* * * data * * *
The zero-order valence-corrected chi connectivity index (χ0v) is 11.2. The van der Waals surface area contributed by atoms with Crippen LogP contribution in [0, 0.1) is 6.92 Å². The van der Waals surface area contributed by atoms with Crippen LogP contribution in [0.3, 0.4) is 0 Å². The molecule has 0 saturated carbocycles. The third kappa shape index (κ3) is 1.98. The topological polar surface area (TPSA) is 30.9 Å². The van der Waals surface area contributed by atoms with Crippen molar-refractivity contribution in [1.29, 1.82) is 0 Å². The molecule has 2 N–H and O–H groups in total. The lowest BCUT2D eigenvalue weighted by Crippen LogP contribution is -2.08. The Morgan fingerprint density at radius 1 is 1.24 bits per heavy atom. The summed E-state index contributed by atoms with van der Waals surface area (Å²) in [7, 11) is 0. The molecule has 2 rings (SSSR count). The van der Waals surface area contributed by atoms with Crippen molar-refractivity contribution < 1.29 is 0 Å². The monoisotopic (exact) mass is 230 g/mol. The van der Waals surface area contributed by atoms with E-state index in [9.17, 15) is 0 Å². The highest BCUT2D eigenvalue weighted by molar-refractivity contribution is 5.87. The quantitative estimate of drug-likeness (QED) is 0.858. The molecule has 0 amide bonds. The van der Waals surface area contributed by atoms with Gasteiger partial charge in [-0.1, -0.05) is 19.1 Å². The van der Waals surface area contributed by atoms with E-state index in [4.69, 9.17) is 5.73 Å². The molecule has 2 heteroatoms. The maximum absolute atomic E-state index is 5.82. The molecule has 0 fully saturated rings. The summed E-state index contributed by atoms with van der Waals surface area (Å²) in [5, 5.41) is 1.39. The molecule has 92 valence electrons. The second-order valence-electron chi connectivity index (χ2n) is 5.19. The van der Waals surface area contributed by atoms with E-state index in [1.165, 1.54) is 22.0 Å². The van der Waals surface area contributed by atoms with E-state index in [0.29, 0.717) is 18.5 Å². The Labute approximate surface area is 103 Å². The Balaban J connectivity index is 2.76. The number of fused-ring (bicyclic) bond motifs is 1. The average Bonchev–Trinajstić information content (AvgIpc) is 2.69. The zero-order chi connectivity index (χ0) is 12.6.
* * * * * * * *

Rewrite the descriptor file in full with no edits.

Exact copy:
The zero-order valence-corrected chi connectivity index (χ0v) is 11.2. The van der Waals surface area contributed by atoms with Crippen LogP contribution in [0, 0.1) is 6.92 Å². The van der Waals surface area contributed by atoms with Crippen LogP contribution in [0.3, 0.4) is 0 Å². The molecule has 0 saturated carbocycles. The third kappa shape index (κ3) is 1.98. The topological polar surface area (TPSA) is 30.9 Å². The van der Waals surface area contributed by atoms with Crippen molar-refractivity contribution in [1.29, 1.82) is 0 Å². The molecule has 2 N–H and O–H groups in total. The lowest BCUT2D eigenvalue weighted by Crippen LogP contribution is -2.08. The Morgan fingerprint density at radius 1 is 1.24 bits per heavy atom. The summed E-state index contributed by atoms with van der Waals surface area (Å²) in [7, 11) is 0. The molecule has 2 rings (SSSR count). The van der Waals surface area contributed by atoms with Crippen molar-refractivity contribution < 1.29 is 0 Å². The monoisotopic (exact) mass is 230 g/mol. The van der Waals surface area contributed by atoms with E-state index in [9.17, 15) is 0 Å². The highest BCUT2D eigenvalue weighted by molar-refractivity contribution is 5.87. The quantitative estimate of drug-likeness (QED) is 0.858. The molecule has 0 amide bonds. The van der Waals surface area contributed by atoms with Gasteiger partial charge in [-0.1, -0.05) is 19.1 Å². The van der Waals surface area contributed by atoms with E-state index in [4.69, 9.17) is 5.73 Å². The molecule has 2 heteroatoms. The maximum absolute atomic E-state index is 5.82. The molecule has 0 fully saturated rings. The summed E-state index contributed by atoms with van der Waals surface area (Å²) in [5, 5.41) is 1.39. The molecule has 92 valence electrons. The second-order valence-electron chi connectivity index (χ2n) is 5.19. The van der Waals surface area contributed by atoms with E-state index in [1.165, 1.54) is 22.0 Å². The van der Waals surface area contributed by atoms with E-state index in [0.29, 0.717) is 18.5 Å². The Labute approximate surface area is 103 Å². The Balaban J connectivity index is 2.76. The number of fused-ring (bicyclic) bond motifs is 1. The average Bonchev–Trinajstić information content (AvgIpc) is 2.69. The zero-order chi connectivity index (χ0) is 12.6.